The good part is that there are generally a lot of them to choose from. For instance, for a programming language you can first check the official reference to see what you should learn about, then in the tutorial you can see how many of the points from the reference were approached.

For the commercial ones it is a bit harder, because often you just have a small introspective preview, insufficient to form an opinion. For those particular cases you should search for reviews.

Blogs and articles

The good part here is that the time investment is relatively small. It is simpler to get a general idea.

The disadvantage is that some of the articles don’t update with time. You must make sure that the examples work on the version that you are using. From my own experience I can say that keeping an article up to date is hard an takes a lot of time. For instance some of the articles on this blog that still attract visitors are written a few years back and if I don’t use that particular technology anymore, I’m tempted not to keep them up to date.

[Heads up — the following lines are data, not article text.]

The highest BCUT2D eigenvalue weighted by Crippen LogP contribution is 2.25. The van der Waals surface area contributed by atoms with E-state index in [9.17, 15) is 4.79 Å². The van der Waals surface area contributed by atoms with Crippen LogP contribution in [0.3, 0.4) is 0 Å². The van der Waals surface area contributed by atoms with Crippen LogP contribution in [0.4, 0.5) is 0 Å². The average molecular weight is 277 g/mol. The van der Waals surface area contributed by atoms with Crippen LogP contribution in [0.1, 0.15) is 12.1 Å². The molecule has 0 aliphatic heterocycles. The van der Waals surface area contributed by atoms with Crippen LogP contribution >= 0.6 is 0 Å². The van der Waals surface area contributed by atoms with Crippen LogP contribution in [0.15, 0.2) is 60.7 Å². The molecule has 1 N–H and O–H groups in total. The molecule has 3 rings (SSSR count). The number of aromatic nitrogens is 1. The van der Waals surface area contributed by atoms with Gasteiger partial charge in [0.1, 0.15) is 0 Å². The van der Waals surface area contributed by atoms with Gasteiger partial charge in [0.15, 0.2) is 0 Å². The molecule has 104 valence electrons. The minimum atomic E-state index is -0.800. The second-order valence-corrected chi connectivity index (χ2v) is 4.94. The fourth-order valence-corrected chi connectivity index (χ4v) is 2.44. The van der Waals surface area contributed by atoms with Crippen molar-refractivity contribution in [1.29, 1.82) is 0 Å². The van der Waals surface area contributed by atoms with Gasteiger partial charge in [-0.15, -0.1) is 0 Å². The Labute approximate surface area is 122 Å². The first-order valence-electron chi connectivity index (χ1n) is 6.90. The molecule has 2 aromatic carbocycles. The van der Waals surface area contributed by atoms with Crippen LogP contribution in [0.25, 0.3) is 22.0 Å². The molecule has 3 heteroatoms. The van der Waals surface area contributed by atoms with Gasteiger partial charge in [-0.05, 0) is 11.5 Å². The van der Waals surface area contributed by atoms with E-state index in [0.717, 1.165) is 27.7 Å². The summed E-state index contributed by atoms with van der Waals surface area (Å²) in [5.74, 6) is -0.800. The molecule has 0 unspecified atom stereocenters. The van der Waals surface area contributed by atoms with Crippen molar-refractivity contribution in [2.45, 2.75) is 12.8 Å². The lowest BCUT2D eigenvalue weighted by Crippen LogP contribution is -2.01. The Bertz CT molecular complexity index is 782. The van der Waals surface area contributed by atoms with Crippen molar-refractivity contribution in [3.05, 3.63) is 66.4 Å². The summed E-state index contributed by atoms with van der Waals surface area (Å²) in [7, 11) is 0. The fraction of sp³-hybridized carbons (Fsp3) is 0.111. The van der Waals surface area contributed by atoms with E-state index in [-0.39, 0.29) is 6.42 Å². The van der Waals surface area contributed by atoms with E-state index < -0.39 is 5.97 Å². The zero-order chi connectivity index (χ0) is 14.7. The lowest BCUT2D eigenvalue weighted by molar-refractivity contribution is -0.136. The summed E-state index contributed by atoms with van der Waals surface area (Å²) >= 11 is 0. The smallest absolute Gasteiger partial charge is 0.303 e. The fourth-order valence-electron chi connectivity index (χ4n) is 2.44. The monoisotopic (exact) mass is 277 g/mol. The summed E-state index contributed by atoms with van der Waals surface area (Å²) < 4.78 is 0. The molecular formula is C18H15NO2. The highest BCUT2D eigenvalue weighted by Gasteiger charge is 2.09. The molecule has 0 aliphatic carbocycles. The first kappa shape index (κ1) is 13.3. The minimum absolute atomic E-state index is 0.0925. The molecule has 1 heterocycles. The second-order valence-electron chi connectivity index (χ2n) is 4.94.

How to learn better

Search for references and reviews for the materials that will require an investment in time and/or money: books, courses or tutorials.

When you’ve settled on a subject, try to see what materials others recommend. The Internet is full of materials of different levels of difficulty.

When you fell that you’ve mastered a subject, test your knowledge. Build an app, follow the subject on Q/A platforms or even write a tutorial for the others. You tend to understand much better a subject when you have to describe it to others.